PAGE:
We Write About Others
Reputation is an online currency. The value of what we say is nothing without credibility, competence, and integrity to back it up. Part and parcel of online reputation has become something known as social proof. The popularity of our network and the things people say about us and our influence carry weight that affects the value of our words.
But what if people say things that are mistaken, out of context, or just made up? Even with the best intentions, folks meaning to evaluate and offer input can miss part of the story. And there’s that human trait some folks have for wanting to take down whatever person is currently at the top.
How do we tell a critic from someone who simply wants an influence to shut up?
Last night in a conversation on Twitter, the subject of critics and criticism came up.
This morning I went to Merriam Webster for clarification.
critic – Etymology: Latin criticus, from Greek kritikos, from kritikos able to discern or judge, from krinein
1 a: one who expresses a reasoned opinion on any matter especially involving a judgment of its value, truth, righteousness, beauty, or technique
censor Etymology: Latin, Roman magistrate, from censÃâre to give as one’s opinion, assess; perhaps akin to Sanskrit Ã âºamÃâ¡sati he praises
1: a person who supervises conduct and morals: as a: an official who examines materials (as publications or films) for objectionable matter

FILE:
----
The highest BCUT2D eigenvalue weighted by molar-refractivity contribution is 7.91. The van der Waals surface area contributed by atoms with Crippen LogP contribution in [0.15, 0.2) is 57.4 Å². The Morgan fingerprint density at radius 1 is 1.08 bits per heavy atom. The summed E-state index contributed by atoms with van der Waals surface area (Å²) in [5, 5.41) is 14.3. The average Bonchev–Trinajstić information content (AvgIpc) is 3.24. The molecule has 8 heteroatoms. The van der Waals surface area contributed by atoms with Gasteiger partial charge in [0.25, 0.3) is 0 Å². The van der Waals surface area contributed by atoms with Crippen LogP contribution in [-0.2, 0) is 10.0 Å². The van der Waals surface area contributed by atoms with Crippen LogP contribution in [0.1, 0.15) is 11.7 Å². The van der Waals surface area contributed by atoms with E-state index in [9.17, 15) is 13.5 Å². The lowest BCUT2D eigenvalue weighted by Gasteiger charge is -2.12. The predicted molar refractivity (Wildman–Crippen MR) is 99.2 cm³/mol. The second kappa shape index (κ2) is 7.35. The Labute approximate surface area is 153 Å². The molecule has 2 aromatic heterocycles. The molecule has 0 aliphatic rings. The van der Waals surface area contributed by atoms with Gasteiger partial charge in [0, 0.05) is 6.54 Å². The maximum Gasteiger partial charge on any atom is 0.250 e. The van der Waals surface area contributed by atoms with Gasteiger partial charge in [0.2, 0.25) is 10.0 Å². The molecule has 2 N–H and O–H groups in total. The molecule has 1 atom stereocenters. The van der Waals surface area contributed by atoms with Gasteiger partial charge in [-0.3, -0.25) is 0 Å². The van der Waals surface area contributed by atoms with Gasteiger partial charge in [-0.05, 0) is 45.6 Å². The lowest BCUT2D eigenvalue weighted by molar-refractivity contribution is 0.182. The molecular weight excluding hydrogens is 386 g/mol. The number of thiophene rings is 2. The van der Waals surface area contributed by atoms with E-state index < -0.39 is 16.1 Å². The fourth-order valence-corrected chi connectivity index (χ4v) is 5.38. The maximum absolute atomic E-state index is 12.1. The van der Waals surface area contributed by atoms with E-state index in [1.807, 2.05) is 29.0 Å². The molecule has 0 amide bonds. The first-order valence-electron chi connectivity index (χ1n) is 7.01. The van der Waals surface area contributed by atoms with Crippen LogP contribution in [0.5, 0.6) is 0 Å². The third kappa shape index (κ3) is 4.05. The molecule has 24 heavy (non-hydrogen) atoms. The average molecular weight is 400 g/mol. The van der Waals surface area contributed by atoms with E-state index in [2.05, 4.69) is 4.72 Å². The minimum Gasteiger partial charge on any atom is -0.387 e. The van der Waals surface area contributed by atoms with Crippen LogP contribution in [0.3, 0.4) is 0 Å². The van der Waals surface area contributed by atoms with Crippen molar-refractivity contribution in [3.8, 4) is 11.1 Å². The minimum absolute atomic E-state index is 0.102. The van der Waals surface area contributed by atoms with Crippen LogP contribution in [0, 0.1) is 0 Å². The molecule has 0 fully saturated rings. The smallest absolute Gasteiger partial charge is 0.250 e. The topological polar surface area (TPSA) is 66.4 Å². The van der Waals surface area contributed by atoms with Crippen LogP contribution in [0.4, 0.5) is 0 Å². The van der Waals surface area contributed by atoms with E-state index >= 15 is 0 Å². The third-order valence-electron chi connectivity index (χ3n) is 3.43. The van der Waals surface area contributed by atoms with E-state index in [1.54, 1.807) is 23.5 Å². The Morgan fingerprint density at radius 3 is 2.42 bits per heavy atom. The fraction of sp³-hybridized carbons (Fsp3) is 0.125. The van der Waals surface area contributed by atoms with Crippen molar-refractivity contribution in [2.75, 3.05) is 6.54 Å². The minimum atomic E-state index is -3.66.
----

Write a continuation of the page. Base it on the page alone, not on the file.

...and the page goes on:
A critic analyzes a work to determine whether it’s structurally sound and accurate. He or she sees whether it’s aesthetically pleasing within the confines of the medium it’s offered. A critic uses education and experience to evaluate whether an artist, thinker, writer, speaker or other has set out to perform a worthwhile work and has accomplished that goal.
A critic’s personal opinion of a work or the source is secondary to how well the execution of the original purpose is achieved within confines of the validity, accuracy, structure, and expression of the work.
Statements about the “goodness, morality, or personal value” of a venture or adventure are not criticism in it’s truest nature. Unsupported personal judgment about a work has to pack unquestioned expertise to be criticism and even then —
Censors judge goodness, morality, and what is right . . . or not.
The danger of censorship is that it can make statements, assumptions, and evaluations about the artist, thinker, writer, speaker or other, as well as the work. Ideas of “goodness and morality” move the converation into motive and intent and possible outcomes. The world view and personality of the artist, thinker, writer, speaker or other get evaluated as part.
It’s a delicate endeavor to do that fairly without taking away a person’s humanity and in the process losing our own. The most effective censors also leave their personal biases at home.
A person is a person, a many dimensional being — not simply a blogger, an A-Lister, a social media guy, a date last night, or a mom. I think about that when I hear folks make statements about motivations and intentions without having heard from or studied the people they are talking about.
According to the Etymology, the word critic is younger than the word censor. Maybe we need more practice.
Critics and censors — what do you see of them? How do you respond?
–ME “Liz” Strauss
Work with Liz!!